Night – by Beth Walker

after reading Thoreau

Henry David, you should see these stars.
Who would have thought a porch swing could be
the driver’s seat of the galaxy
but you? That hammering in your ears,
more like a pulse, a heartbeat,
marched you straight into jail 100 years
before MLK. What did you hear
between clanging bars and coughing convicts?
Always the singe of crickets at twilight?
A wellspring that gulped and blubbed
out of sight no matter how hard you looked,
splatting out a constant time in the night?
You knew your pond was the hub
of the universe. You made me glad I came
this far, though I never read that much of you.
You could grab a dozen pencils at a time
in hands that never felt a woman’s breast or hair.
(You were so shy and always making lists.)
I should think her hair’s most what you missed
in your shack on coal-oil lamp nights,
your phantom lover’s touch as sure and even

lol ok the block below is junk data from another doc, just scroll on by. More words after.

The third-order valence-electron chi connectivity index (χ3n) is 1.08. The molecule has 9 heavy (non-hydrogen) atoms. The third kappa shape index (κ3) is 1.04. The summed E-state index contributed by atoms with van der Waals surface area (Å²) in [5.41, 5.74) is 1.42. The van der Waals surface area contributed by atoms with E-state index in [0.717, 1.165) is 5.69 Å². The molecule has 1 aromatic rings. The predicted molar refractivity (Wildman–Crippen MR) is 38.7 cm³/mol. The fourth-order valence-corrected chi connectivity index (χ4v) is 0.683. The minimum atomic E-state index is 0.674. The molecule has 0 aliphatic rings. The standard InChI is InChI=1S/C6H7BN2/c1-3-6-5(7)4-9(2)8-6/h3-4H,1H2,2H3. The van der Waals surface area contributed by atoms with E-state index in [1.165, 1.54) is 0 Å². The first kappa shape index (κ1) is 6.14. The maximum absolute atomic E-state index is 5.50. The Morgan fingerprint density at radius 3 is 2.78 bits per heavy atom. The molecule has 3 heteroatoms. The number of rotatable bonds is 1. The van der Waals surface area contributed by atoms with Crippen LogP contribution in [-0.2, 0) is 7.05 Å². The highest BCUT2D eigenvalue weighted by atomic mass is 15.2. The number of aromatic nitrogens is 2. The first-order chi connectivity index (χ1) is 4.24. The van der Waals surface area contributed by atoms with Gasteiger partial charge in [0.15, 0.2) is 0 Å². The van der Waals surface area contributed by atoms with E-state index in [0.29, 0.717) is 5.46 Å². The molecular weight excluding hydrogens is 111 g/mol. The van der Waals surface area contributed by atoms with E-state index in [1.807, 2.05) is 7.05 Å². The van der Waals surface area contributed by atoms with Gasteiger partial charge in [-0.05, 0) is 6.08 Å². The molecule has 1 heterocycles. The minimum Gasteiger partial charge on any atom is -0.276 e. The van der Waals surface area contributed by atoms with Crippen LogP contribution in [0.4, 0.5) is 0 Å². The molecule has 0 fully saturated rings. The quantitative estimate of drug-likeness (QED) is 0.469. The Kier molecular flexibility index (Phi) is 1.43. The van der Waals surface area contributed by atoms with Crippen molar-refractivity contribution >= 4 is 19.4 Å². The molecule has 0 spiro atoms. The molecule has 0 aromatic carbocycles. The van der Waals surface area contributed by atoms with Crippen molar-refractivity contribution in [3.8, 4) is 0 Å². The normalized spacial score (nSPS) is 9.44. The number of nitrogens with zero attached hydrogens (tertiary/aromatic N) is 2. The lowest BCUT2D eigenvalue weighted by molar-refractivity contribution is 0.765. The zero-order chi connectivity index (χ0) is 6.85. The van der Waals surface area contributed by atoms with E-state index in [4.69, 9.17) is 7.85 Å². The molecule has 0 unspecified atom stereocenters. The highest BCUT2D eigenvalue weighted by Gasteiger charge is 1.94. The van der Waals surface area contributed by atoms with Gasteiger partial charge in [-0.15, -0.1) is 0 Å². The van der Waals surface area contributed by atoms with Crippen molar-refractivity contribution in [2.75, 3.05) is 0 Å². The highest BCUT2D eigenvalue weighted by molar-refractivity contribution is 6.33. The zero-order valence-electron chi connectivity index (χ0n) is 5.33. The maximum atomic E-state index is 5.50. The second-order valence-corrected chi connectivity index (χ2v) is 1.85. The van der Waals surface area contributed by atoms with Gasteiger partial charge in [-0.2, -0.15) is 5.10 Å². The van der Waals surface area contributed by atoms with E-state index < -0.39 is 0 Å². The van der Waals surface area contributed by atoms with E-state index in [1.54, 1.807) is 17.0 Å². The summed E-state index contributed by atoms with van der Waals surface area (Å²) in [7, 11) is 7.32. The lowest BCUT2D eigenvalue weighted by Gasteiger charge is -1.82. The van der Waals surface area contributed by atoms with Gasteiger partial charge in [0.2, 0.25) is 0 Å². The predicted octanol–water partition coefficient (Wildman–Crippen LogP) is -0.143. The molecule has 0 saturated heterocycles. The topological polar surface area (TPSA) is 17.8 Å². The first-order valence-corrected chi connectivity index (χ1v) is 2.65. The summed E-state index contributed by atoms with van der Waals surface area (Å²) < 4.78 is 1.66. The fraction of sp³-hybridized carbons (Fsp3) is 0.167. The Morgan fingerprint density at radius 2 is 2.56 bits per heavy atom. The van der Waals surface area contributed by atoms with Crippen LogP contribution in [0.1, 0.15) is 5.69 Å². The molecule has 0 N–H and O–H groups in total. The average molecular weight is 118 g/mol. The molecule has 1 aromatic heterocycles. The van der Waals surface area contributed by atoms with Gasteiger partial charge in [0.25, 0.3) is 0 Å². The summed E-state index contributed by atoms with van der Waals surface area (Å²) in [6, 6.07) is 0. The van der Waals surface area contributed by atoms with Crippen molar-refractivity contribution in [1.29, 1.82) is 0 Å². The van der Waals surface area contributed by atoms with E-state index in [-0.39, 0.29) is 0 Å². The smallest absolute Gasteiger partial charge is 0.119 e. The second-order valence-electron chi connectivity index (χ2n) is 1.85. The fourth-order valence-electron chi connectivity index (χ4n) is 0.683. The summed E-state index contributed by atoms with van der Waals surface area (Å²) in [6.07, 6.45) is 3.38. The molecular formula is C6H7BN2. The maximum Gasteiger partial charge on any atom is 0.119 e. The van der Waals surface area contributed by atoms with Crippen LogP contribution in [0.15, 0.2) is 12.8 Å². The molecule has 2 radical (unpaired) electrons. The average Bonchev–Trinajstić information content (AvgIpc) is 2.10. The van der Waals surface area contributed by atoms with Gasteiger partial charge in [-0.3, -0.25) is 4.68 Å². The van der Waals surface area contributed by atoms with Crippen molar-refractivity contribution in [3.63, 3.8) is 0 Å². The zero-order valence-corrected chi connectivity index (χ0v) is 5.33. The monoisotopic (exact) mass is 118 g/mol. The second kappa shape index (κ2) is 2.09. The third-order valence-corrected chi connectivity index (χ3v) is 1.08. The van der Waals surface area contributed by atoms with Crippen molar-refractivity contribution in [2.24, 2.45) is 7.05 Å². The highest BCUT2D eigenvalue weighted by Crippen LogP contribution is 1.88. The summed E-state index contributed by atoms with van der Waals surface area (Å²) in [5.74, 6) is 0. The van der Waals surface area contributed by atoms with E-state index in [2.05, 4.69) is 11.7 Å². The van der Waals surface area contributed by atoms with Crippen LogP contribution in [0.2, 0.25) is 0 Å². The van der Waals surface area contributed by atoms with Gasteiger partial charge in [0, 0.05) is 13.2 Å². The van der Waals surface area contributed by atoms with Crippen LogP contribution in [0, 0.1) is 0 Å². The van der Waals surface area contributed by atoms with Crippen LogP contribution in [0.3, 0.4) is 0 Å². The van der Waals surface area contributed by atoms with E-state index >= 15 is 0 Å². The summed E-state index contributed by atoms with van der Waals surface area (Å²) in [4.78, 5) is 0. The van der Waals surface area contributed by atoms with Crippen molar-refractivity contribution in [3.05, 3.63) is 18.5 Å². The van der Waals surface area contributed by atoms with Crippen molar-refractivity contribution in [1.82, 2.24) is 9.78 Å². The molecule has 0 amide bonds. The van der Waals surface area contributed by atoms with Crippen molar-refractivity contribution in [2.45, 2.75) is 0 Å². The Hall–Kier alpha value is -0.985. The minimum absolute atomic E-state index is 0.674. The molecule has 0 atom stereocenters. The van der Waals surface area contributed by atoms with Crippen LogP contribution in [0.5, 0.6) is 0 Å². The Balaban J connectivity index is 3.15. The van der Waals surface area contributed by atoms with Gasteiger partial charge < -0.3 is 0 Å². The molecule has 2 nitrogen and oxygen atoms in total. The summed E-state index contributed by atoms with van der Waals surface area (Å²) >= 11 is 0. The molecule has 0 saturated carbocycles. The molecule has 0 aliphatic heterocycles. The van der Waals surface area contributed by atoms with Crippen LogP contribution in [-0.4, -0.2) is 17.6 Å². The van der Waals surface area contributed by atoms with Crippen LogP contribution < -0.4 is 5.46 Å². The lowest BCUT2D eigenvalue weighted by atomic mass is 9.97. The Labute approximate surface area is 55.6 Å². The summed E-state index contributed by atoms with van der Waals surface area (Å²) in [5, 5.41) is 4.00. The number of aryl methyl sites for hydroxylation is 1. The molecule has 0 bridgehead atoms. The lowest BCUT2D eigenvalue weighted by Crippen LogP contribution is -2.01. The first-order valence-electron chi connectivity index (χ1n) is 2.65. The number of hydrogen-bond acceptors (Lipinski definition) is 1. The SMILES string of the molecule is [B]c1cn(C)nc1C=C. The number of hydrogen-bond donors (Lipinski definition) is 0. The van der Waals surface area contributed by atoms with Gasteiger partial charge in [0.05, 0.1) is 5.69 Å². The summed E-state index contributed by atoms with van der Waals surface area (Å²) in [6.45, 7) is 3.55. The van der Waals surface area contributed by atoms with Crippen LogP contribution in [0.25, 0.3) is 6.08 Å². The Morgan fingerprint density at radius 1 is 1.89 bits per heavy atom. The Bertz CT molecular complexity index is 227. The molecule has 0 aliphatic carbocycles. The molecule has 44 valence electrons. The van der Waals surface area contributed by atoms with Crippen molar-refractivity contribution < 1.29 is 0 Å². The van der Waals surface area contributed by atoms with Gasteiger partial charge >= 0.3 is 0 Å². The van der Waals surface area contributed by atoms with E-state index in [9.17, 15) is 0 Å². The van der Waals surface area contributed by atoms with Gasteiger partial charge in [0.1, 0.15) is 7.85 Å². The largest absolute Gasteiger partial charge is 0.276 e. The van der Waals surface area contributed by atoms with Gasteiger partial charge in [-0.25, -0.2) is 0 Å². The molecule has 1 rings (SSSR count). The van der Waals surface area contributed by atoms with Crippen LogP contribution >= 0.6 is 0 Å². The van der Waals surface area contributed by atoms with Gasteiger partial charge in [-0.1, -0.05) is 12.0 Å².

as the scratchings from the graphite you held,
humped over your make-shift desk,
fireflies and stars sole company.
Sometimes, you couldn’t tell which
were which, those switches of light.
Me? I never heard the stars sing like fireflies
until someone said: Look at the night sky.
It’s important.
And he wasn’t even a poet.
Well, you know the rest. They blinked in code,
the silent tom-tom of the heart, and I saw
the Milky Way like a bewitching streak of gray
dropping the full length of black
black hair down a woman’s back.
I’ve met your lady, Henry David.

Beth Walker is a professional writing consultant at the University of Tennessee at Martin. She is a finalist in the 2020 Minerva Rising creative nonfiction Dare To Tell chapbook competition as well as a top ten finalist in the 2019 Ernest Hemingway Oak Park Foundation flash fiction competition. One of her poems also placed second in the 2019 Tiferet magazine poetry competition.

Statement by Featured Artist, Shelley Thomas: The shoreline, itself, is a glittering, crackling cosmos. It fizzles with insects like comets and sea glass slicked in saltwater glows in a sandy universe. The quiet magnitude of chaos dazzles; there is an ordered disorder to this universe. As I walk the stretch of beach, thoughts go to the subatomic level.
Art: “Firmament,” 2016 (Scarborough Bluffs, Canada)